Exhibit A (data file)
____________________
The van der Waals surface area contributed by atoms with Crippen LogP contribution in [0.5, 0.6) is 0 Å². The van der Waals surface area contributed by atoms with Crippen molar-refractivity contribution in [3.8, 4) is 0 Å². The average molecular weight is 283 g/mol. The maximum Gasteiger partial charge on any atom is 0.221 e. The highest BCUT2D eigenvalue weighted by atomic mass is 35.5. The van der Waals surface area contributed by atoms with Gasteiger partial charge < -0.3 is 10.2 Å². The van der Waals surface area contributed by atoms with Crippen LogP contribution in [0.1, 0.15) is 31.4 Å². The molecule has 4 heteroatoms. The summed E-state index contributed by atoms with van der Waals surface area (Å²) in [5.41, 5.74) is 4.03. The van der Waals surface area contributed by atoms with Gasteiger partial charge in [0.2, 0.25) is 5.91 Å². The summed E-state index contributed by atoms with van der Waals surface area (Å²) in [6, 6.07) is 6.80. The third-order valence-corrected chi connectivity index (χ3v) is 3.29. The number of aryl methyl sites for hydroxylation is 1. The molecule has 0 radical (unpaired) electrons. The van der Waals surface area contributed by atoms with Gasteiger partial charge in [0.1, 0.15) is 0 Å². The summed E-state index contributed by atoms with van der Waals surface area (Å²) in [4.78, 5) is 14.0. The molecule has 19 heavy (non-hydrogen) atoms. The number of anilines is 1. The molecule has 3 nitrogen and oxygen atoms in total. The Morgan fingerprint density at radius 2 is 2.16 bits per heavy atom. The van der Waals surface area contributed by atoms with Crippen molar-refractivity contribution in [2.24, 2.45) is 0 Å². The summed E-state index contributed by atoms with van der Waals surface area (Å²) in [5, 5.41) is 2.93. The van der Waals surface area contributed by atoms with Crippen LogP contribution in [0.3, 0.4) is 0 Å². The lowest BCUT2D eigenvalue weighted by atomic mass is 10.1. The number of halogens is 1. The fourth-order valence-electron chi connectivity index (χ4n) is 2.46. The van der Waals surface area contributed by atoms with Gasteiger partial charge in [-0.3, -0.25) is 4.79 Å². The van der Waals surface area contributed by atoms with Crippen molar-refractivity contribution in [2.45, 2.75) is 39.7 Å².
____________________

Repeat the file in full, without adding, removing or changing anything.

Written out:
The van der Waals surface area contributed by atoms with Crippen LogP contribution in [0.5, 0.6) is 0 Å². The van der Waals surface area contributed by atoms with Crippen molar-refractivity contribution in [3.8, 4) is 0 Å². The average molecular weight is 283 g/mol. The maximum Gasteiger partial charge on any atom is 0.221 e. The highest BCUT2D eigenvalue weighted by atomic mass is 35.5. The van der Waals surface area contributed by atoms with Gasteiger partial charge < -0.3 is 10.2 Å². The van der Waals surface area contributed by atoms with Crippen LogP contribution in [0.1, 0.15) is 31.4 Å². The molecule has 4 heteroatoms. The summed E-state index contributed by atoms with van der Waals surface area (Å²) in [5.41, 5.74) is 4.03. The van der Waals surface area contributed by atoms with Gasteiger partial charge in [0.2, 0.25) is 5.91 Å². The summed E-state index contributed by atoms with van der Waals surface area (Å²) in [6, 6.07) is 6.80. The third-order valence-corrected chi connectivity index (χ3v) is 3.29. The number of aryl methyl sites for hydroxylation is 1. The molecule has 0 radical (unpaired) electrons. The van der Waals surface area contributed by atoms with Gasteiger partial charge in [0.1, 0.15) is 0 Å². The summed E-state index contributed by atoms with van der Waals surface area (Å²) in [4.78, 5) is 14.0. The molecule has 19 heavy (non-hydrogen) atoms. The number of anilines is 1. The molecule has 3 nitrogen and oxygen atoms in total. The Morgan fingerprint density at radius 2 is 2.16 bits per heavy atom. The van der Waals surface area contributed by atoms with Crippen molar-refractivity contribution in [2.24, 2.45) is 0 Å². The summed E-state index contributed by atoms with van der Waals surface area (Å²) in [5, 5.41) is 2.93. The van der Waals surface area contributed by atoms with Crippen LogP contribution in [0.3, 0.4) is 0 Å². The lowest BCUT2D eigenvalue weighted by atomic mass is 10.1. The number of halogens is 1. The fourth-order valence-electron chi connectivity index (χ4n) is 2.46. The van der Waals surface area contributed by atoms with Gasteiger partial charge in [-0.3, -0.25) is 4.79 Å². The van der Waals surface area contributed by atoms with Crippen molar-refractivity contribution in [2.45, 2.75) is 39.7 Å².